Between all the slicing, grinding, chopping, and puréeing, food processors are about as multifunctional as it gets. Owning one opens up a whole wide world of food processor recipes that take advantage of the appliance’s prepping powers. Things that may have seemed like a pain to make—like homemade pesto, thinly grated brussels sprouts, pie crusts from scratch, or velvety smooth soup—become much more doable with the help of a food processor.
When I finally added a food processor to my kitchen collection, it totally expanded my cooking horizons. I went from buying hummus to making it myself. (It’s cheaper and it tastes better!) And I no longer had to waste precious minutes on the most tedious of kitchen tasks—chopping nuts, anyone? If I had to go back to life B.F.P. (before food processor), I probably wouldn’t cook nearly as much as I do now.
While any food processor is practically guaranteed make your life at least a little easier, they aren’t all created equal. Space-saving mini versions, usually sold in sizes from one to four cups, are best for small and simple jobs—like roughly chopping an onion or making just enough salad dressing for one. With my mini food processor, I often have to divide whatever I’m chopping into two batches so that I don’t overwhelm the machine by throwing everything in at the same time. It’s basically the same when you put too much stuff in a blender—the machine stalls.
Meanwhile, pricier full-size food processors are better for prepping larger volumes of food. If you need to make a double-batch of dinner, or chop several pounds of brussels sprouts or beets, a large food processor is the tool for the job. (For most people, a 7- to 10-cup model should be big enough for home use.) Larger models tend to have a higher power output, meaning they can run for a longer time without burning out the motor—ideal for heavy-duty projects that requiring running the machine for a while, like a big batch of homemade nut butter. Generally speaking, the higher the wattage your food processor has, the better (though soft dips and sauces like hummus or mayo are perfect to make in a food processor with a low wattage).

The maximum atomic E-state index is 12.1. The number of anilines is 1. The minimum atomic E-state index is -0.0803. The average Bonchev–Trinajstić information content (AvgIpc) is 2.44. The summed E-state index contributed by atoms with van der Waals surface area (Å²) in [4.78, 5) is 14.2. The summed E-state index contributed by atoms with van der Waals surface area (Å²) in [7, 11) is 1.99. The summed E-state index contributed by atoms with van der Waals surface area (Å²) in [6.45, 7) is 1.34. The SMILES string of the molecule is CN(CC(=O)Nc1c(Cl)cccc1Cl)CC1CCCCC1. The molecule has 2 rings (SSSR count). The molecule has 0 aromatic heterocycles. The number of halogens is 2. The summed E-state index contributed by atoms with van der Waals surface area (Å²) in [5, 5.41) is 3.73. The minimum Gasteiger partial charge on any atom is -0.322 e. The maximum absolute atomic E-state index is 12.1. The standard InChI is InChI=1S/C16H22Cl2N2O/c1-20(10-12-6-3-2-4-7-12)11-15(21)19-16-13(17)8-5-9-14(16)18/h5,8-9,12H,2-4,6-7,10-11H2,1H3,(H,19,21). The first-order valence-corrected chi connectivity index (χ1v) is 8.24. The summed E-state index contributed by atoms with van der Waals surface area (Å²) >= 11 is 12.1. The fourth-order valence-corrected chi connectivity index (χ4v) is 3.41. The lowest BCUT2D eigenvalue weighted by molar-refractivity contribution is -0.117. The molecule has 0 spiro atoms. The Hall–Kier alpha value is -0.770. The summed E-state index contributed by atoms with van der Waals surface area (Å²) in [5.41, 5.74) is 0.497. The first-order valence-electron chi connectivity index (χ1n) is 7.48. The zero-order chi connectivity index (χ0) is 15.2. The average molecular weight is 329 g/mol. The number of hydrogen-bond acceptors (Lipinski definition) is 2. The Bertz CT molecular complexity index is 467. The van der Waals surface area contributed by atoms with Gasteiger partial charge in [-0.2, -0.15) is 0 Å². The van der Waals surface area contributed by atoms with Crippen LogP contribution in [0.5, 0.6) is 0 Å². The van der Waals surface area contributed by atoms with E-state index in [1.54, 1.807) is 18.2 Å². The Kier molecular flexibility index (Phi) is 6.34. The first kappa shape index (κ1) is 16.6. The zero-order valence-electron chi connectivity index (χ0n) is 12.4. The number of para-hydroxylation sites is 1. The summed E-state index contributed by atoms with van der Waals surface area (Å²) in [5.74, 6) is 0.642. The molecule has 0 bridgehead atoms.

Bigger food processors also tend to be more versatile, because they’re often equipped with slicing, grating, and shredding blades and discs that are optimal for different tasks, like thinly and evenly grating cheese or shredding cabbage. Plus they come with a feed tube, an opening at the top that allows you to gradually add ingredients as the machine runs (as well as a pusher that helps you press ingredients through the feed tube while keeping your hand away from the blades). A feed tube is especially great for oil-based dressings and sauces, because slowly adding the oil (instead of dumping it in all at the beginning) can help create a smoother and silkier final product.
By the way, if you’re not sure whether you’re ready to invest in a larger food processor, you can always put a small, affordable food processor through a trial period to see how much you actually use it. If it gets a lot of action, you might want to consider investing in a to a larger, bigger model.
Either way, start getting some more use out of your food processor right away with some help from these 40 great food processor recipes. From soups, salads, and sauces to pudding, ice cream, and baked goods, you can make practically anything with one of these appliances by your side.
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